In “Perils of Prophecy“, DeLong writes:
We economists who are steeped in economic and financial history – and aware of the history of economic thought concerning financial crises and their effects – have reason to be proud of our analyses over the past five years. We understood where we were heading, because we knew where we had been.
In particular, we understood that the rapid run-up of house prices, coupled with the extension of leverage, posed macroeconomic dangers. We recognized that large bubble-driven losses in assets held by leveraged financial institutions would cause a panicked flight to safety, and that preventing a deep depression required active official intervention as a lender of last resort.
Indeed, we understood that monetarist cures were likely to prove insufficient; that sovereigns need to guarantee each others’ solvency; and that withdrawing support too soon implied enormous dangers. We knew that premature attempts to achieve long-term fiscal balance would worsen the short-term crisis – and thus be counterproductive in the long-run. And we understood that we faced the threat of a jobless recovery, owing to cyclical factors, rather than to structural changes.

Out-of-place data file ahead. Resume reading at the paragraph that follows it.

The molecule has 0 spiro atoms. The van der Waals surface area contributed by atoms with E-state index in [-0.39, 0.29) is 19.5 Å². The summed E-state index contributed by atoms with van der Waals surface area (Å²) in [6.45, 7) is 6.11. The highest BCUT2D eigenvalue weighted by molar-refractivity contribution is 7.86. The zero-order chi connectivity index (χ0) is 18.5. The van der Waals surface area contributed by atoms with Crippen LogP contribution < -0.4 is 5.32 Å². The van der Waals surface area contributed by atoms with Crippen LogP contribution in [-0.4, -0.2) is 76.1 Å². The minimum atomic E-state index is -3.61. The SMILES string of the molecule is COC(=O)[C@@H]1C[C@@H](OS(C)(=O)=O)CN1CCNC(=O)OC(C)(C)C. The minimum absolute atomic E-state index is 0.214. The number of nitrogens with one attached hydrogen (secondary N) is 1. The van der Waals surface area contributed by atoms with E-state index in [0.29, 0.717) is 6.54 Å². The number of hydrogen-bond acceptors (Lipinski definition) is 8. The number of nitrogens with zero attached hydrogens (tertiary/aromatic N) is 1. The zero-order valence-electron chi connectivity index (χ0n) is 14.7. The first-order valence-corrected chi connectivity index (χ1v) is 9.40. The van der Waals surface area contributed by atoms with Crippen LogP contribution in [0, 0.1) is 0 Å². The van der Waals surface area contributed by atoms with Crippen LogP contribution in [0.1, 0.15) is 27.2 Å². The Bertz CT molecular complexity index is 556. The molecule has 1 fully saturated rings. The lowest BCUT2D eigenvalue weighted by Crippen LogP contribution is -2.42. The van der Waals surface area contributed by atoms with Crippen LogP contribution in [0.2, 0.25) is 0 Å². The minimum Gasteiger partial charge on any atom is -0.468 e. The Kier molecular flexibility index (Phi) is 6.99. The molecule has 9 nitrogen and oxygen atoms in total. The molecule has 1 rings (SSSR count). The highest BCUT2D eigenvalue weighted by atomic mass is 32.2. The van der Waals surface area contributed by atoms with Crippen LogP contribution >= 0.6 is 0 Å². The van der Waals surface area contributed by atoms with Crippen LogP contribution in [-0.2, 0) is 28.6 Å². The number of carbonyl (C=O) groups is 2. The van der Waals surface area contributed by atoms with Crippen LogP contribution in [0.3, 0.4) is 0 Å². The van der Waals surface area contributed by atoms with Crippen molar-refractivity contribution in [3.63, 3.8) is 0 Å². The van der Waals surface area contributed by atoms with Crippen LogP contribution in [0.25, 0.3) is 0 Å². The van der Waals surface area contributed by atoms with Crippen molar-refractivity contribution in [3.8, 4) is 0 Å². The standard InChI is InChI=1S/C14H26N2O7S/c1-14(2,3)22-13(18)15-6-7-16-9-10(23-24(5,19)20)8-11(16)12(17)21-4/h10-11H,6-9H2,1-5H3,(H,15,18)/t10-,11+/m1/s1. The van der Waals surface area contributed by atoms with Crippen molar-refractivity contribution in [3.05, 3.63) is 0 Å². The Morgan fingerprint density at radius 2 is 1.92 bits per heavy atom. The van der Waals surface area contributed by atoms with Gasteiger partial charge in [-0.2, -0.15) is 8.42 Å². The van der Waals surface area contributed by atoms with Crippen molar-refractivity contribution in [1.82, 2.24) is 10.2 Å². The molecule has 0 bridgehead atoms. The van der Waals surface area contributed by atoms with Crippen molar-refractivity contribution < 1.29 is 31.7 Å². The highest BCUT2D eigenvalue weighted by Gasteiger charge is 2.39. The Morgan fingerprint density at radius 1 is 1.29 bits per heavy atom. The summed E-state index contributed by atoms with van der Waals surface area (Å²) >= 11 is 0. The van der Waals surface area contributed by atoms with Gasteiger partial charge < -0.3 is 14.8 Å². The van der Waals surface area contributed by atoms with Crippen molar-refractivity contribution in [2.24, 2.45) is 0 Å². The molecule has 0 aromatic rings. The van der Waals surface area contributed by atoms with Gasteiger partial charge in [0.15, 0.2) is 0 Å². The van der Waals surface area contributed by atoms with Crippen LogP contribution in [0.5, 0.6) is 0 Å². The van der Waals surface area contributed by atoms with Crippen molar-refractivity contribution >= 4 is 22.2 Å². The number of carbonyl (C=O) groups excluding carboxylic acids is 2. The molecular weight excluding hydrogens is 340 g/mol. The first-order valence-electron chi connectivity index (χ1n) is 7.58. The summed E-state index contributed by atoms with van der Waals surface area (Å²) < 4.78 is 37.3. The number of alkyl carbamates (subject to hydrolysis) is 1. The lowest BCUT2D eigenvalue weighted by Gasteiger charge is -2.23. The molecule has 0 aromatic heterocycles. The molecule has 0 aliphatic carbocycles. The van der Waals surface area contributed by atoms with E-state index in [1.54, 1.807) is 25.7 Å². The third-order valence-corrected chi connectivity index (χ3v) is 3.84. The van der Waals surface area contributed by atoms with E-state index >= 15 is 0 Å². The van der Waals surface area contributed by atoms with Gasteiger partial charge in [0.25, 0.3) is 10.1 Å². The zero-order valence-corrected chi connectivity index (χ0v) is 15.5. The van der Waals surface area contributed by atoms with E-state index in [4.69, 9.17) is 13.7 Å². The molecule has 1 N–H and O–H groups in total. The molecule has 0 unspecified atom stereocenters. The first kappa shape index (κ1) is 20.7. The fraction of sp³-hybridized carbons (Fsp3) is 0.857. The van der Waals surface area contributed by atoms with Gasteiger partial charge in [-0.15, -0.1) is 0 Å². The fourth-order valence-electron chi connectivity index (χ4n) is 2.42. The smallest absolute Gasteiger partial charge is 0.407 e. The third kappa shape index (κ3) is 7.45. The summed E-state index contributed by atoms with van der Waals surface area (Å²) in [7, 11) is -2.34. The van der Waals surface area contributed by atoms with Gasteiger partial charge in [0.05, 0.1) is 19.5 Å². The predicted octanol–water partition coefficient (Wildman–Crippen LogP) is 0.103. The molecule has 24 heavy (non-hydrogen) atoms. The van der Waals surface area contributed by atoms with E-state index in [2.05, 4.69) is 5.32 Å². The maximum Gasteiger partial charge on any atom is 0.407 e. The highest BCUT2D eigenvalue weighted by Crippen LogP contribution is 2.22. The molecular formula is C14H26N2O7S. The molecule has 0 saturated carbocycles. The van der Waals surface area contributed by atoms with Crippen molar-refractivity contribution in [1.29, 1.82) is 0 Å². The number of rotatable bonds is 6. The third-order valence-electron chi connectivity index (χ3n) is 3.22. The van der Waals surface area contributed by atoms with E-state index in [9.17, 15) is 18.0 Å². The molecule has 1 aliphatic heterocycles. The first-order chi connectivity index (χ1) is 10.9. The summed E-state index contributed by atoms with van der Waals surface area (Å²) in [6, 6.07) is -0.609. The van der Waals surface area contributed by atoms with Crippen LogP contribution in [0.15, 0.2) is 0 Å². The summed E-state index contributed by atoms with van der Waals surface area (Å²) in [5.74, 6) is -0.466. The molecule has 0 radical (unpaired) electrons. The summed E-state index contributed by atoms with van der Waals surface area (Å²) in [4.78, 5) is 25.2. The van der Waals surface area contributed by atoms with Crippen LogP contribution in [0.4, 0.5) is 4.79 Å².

So the big lesson is simple: trust those who work in the tradition of Walter Bagehot, Hyman Minsky, and Charles Kindleberger. That means trusting economists like Paul Krugman, Paul Romer, Gary Gorton, Carmen Reinhart, Ken Rogoff, Raghuram Rajan, Larry Summers, Barry Eichengreen, Olivier Blanchard, and their peers. Just as they got the recent past right, so they are the ones most likely to get the distribution of possible futures right.
Then, abruptly, he switches gear:
But we – or at least I – have gotten significant components of the last four years wrong. Three things surprised me (and still do). The first is the failure of central banks to adopt a rule like nominal GDP targeting or its equivalent.
The failure of central banks to target nominal GDP growth remains incomprehensible to me, and I will not write about it until I think that I have understood the reasons.
The possible conclusions are stark. One possibility is that those investing in financial markets expect economic policy to be so dysfunctional that the global economy will remain more or less in its current depressed state for perhaps a decade, or more.
Better late than never. If only he (and others) had focused on this last point from the start instead of proselytizing in favor of “self-financing fiscal stimulus” things might have progressed differently.